5. A photocopy of the J-1’s DS-2019, “Certificate of Eligibility for Exchange Visitor (J-1) Status.”

6. Documentation of you and your spouse’s I-94:

Visit the CBP website to retrieve and print out a copy of your electronic Form I-94

7. A photocopy of your own DS-2019.

8. Photocopies of the identity pages of your passport. This includes the page that has your photograph and biographic information.

9. A copy of your last EAD, front and back, if you are applying for a renewal of your J-2 work permission.

10. Form G-1145 (Optional) By completing this form, you can elect to receive an email and/or text message from USCIS notifying you that your application has been accepted.

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Step 2. Mailing Your Application

Consult the USCIS website to find out the specific address where to send your application.  Your application category is (c)5

It is recommended that you use the U.S. Postal Service’s certified mail, return receipt requested or use a courier service such as FedEx or UPS.

USCIS states that your application will be processed more quickly if sent to the post office box rather than to the street address.

Before you mail, make photocopies/scan of your entire application plus supporting documents, and keep them with your mailing receipt.

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Step 3. Tracking Your Application

Approximately 2-4 weeks after mailing your application, USCIS will send you a notice of receipt on Form I-797.  You can check for updates to your case and sign up to receive email notifications online at the USCIS Case Status website. If you filed Form G-1145 with your application, you will also receive text and/or email updates on your case.

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Step 4. Three to Four Month Wait While Your Application is Pending at USCIS.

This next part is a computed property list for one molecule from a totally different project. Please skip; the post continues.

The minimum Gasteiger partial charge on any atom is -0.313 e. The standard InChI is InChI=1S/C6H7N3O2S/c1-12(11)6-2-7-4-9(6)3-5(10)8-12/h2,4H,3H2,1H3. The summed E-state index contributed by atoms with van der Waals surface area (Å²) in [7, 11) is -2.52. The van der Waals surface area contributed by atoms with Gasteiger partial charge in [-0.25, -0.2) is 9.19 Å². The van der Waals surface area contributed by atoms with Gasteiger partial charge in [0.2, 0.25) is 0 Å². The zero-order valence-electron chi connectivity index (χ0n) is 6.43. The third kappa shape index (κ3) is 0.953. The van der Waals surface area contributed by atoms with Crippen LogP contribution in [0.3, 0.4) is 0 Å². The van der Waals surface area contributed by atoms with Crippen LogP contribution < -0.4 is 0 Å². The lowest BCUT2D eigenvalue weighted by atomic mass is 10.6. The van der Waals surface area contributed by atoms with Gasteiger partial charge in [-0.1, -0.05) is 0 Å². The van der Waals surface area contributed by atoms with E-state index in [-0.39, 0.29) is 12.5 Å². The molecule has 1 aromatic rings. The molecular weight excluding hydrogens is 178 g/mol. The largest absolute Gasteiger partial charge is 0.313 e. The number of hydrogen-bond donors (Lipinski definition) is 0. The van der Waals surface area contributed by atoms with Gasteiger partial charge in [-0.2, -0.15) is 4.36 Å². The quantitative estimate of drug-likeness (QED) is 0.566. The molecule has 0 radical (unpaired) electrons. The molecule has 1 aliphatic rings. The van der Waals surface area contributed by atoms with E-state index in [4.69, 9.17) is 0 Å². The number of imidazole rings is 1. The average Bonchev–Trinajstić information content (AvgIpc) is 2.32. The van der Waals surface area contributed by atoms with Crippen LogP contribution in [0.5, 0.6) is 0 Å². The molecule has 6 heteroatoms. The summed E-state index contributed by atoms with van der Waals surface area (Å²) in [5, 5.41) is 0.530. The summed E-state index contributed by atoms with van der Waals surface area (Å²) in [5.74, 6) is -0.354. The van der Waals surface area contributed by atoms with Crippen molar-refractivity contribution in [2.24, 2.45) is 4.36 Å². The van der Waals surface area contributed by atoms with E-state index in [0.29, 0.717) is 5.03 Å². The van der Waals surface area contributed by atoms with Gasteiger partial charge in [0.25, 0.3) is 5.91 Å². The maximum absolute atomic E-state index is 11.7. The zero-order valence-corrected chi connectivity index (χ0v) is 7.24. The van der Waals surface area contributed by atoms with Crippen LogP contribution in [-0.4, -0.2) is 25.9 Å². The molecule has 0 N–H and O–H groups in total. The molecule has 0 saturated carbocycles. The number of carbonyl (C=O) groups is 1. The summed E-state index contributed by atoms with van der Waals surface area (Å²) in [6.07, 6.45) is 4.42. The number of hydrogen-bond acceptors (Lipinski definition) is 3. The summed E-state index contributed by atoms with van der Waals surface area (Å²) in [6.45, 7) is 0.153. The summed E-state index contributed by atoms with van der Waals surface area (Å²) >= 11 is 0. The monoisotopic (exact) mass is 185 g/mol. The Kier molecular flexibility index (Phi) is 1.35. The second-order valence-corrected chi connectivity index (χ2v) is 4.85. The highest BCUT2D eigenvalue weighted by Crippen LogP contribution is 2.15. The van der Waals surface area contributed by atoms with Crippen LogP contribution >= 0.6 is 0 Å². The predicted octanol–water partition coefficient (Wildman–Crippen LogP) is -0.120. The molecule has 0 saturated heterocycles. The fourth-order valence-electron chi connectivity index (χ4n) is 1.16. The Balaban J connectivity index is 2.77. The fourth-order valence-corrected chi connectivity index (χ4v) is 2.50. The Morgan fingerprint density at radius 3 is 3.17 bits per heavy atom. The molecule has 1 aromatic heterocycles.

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Step 5. Receive EAD and Start Working

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Step 6. Renewing Your Work Authorization

Apply early: If your current EAD expires before you receive the renewal, you will have to stop working and wait until it arrives. You can apply for renewal of your work authorization no more than 120 days before your card expires. Note that before applying for a new EAD, you and your J-1 Exchange Visitor may have to extend your permission to stay.  More information is available on the extension page for scholars.

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Other Important Items

Social Security Number (SSN): To begin paying you, your employer will need your Social Security number, which you can obtain by applying for a Social Security card. You will need the following documents to apply for your SSN:

USCIS Form I-9, “Employment Eligibility Verification.” When you begin work, you and your employer must complete Form I-9, which requires you to document both your identity and your authorization to work. For Form I-9, your EAD card is acceptable proof of both.

Social Security taxes: As a J-2 dependent you are subject to Social Security (F.I.C.A.) taxes on your earnings. This is in contrast to J-1 students, who are exempt from Social Security (F.I.C.A.) taxes for their first five years in the United States, as long as they continue to declare non-resident status for tax purposes (see Internal Revenue Service Publication 519, “U.S. Tax Guide for Aliens”).

Federal, state, and local taxes: Your earnings as a J-2 dependent will be subject to applicable federal, state, and local taxes; also, employers are required by law to withhold those taxes from your paychecks.

Federal, state, and local taxes: Your earnings as a J-2 dependent will be subject to applicable federal, state, and local taxes, and employers are required by law to withhold those taxes from your paychecks. By April 15 of each year, you must file a federal income tax return and a Form 8843, “Statement for Exempt Individuals,” covering the prior calendar year –  whether you owe more taxes or not. OIP usually sponsors tax workshops each spring year, and you can access some tax information and resources on our website. However, OIP staff members are not able to answer tax questions.